Math 430/630 - Matrix Analysis
Fall 2002 - Matthias K. Gobbert
Section 0101 - Schedule Numbers 3699/3730
This page can be reached via my homepage at
Final scores and grades ordered by your assigned number:
- Matthias K. Gobbert,
Math/Psyc 416, (410) 455-2404, firstname.lastname@example.org,
office hours: TTh 04:00-05:00 or by appointment
- Lectures: TTh 05:30-06:45, MP 401;
see the schedule for more information.
- Prerequisites: Math 251, Math 301, CMSC 201,
or instructor approval
- Copies of all following books are on reserve in the library.
Lloyd N. Trefethen and David Bau, III,
Numerical Linear Algebra,
SIAM, 1997 and 2000.
Notice that the bookstore may stock the book under Math 430.
Note: SIAM has published both a softcover (1997) and a hardcover (2000)
version of this book; they are identical in content, and you may use
either one of them.
Recommended book on Iterative Methods:
David S. Watkins,
Fundamentals of Matrix Computations,
second edition, Wiley, 2002.
Recommended book on Matlab:
Desmond J. Higham and Nicholas J. Higham,
Matlab Guide, SIAM, 2000.
Webpage of the book
including list of errors.
- Grading policy:
The homework is weighted so heavily, because it includes the
computer assignments that are vital to understanding the course material.
The presentations consist of presenting selected homework problems
in class on the board; I will assign the problems to individual students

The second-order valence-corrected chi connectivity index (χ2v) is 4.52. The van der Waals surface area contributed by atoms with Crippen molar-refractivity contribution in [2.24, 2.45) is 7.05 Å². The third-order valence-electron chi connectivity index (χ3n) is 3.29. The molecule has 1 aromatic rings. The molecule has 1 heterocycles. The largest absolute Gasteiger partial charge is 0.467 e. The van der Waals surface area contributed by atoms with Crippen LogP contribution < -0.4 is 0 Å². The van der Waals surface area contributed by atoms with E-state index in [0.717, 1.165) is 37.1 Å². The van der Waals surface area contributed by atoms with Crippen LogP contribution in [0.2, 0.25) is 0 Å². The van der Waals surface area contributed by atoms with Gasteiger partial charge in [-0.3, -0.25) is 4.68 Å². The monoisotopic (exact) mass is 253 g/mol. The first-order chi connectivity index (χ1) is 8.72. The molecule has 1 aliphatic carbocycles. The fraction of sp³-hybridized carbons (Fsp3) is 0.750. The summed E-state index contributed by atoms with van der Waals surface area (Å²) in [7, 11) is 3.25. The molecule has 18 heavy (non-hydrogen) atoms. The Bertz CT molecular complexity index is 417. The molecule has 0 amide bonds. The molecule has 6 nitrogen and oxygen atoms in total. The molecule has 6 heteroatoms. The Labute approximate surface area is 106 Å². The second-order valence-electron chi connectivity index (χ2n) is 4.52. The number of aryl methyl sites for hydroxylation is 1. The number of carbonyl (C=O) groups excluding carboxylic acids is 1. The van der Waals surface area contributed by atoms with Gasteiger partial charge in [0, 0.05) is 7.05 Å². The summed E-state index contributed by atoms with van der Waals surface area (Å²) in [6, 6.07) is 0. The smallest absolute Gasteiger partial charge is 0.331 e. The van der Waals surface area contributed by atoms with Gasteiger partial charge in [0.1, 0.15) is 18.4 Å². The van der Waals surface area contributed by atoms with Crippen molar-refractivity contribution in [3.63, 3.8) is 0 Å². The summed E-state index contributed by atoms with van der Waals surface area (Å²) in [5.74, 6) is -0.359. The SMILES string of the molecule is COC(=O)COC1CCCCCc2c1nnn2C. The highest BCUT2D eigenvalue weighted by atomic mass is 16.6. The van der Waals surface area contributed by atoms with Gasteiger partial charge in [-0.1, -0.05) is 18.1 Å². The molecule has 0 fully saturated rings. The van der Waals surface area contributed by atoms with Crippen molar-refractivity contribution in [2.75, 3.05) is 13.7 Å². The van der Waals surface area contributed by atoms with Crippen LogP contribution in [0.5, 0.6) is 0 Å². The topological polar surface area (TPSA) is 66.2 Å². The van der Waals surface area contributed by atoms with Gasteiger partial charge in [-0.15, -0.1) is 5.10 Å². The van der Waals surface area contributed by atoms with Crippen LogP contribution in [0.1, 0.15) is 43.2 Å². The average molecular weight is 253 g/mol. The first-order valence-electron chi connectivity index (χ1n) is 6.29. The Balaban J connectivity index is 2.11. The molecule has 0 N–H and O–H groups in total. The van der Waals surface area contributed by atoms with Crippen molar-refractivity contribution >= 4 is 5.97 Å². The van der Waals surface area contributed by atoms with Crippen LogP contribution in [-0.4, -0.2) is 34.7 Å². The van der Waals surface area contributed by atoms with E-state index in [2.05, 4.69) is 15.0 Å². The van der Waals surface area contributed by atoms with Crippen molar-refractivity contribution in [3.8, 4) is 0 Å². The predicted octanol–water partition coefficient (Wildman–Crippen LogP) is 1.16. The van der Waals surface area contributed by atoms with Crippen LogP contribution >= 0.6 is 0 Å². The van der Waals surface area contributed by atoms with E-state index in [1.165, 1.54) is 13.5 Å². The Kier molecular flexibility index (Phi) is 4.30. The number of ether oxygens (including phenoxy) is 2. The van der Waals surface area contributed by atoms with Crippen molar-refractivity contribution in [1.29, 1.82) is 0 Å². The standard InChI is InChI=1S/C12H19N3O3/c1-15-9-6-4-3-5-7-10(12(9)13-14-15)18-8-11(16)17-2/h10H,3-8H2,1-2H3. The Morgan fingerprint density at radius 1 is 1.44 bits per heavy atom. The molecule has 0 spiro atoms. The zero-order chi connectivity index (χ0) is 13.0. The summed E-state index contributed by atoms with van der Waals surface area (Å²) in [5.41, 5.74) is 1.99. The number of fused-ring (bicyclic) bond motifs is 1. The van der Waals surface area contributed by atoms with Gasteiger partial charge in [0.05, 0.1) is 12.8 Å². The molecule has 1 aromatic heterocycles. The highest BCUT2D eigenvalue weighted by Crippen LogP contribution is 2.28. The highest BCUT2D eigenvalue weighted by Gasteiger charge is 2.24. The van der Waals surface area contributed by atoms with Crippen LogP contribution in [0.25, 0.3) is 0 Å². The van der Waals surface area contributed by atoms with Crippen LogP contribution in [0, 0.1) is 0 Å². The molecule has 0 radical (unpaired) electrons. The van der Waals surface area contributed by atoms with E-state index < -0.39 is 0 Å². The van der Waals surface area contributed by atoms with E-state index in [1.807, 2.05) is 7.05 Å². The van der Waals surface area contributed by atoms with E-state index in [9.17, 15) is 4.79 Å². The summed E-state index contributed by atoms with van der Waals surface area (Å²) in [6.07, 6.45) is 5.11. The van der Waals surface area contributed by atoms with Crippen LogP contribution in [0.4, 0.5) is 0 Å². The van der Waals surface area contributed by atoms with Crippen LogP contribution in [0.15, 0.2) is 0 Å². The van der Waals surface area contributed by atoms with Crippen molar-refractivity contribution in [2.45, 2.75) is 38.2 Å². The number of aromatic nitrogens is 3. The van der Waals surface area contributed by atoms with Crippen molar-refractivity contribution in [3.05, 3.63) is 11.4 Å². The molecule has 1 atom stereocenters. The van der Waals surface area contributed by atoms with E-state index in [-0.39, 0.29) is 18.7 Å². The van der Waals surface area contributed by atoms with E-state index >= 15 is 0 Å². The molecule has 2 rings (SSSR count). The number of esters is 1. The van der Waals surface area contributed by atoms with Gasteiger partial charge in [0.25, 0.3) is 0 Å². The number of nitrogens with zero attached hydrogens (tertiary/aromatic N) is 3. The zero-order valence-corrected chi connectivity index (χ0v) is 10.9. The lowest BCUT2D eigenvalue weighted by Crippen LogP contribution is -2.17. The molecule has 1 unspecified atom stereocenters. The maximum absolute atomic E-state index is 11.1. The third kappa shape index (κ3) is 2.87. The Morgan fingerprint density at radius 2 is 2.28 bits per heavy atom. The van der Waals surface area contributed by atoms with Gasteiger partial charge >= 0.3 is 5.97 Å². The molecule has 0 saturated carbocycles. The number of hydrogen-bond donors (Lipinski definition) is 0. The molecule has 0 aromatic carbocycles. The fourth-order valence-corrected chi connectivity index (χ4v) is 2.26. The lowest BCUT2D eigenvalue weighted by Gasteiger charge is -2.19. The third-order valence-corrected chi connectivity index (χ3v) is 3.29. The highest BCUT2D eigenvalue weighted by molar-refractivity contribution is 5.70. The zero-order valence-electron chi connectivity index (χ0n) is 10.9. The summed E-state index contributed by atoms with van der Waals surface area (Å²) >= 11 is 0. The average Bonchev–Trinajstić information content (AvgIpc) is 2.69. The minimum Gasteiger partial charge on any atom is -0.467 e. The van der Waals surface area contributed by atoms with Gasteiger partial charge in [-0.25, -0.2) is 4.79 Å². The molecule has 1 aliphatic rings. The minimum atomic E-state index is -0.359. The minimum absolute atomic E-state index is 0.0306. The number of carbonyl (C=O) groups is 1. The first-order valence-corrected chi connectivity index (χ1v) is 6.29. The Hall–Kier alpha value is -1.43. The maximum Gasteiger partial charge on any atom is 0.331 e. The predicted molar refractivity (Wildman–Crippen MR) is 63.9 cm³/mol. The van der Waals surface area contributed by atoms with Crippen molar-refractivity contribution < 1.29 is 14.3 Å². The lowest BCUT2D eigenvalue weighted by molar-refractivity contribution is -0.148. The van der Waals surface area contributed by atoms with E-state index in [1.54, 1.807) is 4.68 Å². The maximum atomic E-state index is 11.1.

throughout the semester.
Both Math 430 and 630 will have projects with professional grade type-set
reports, but they will be different in level;
they will be assigned as early as possible and are due
before the end of classes.
See also the general policies and procedures for more information.
Matrix Analysis encompasses the theory of matrices as well as the
practice of using numerical methods to implement the associated algorithms
in a computer. The most classical example of a computational technique
that is used both for hand calculations as well as in the computer
is Gaussian elimination to find the solution to a linear system of equations;
a version of this algorithm is known as reduction to row echelon form.
Starting with knowledge from basic linear algebra, we will build up
familiarity with advanced concepts and their application.
The course will start by introducing basic definitions like vector and
matrix norms and the singular value decomposition.
In addition to linear system of equations, we will study least-squares
problems and eigenvalue computations, and various numerical methods to
solve them. Those methods include both
direct methods (that produce the solution in a fixed number of steps)
and iterative methods (that get closer to the solution the more steps
are taken). We will discuss advantages and drawbacks of both types
of methods, based both on theoretical considerations and implementation
Information for Download
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- setupA.m Matlab function for setup of system matrix
Official UMBC Honors Code
By enrolling in this course, each student assumes the responsibilities of
an active participant in UMBC's scholarly community in which everyone's
academic work and behavior are held to the highest standards of honesty.
Cheating, fabrication, plagiarism, and helping others to commit these acts
are all forms of academic dishonesty, and they are wrong. Academic
misconduct could result in disciplinary action that may include, but is
not limited to, suspension or dismissal.
To read the full Student Academic Conduct Policy, consult the
UMBC Student Handbook, the Faculty Handbook, or the UMBC Policies
section of the UMBC Directory.
Copyright © 1999-2002 by Matthias K. Gobbert. All Rights Reserved.
This page version 2.5, December 2002.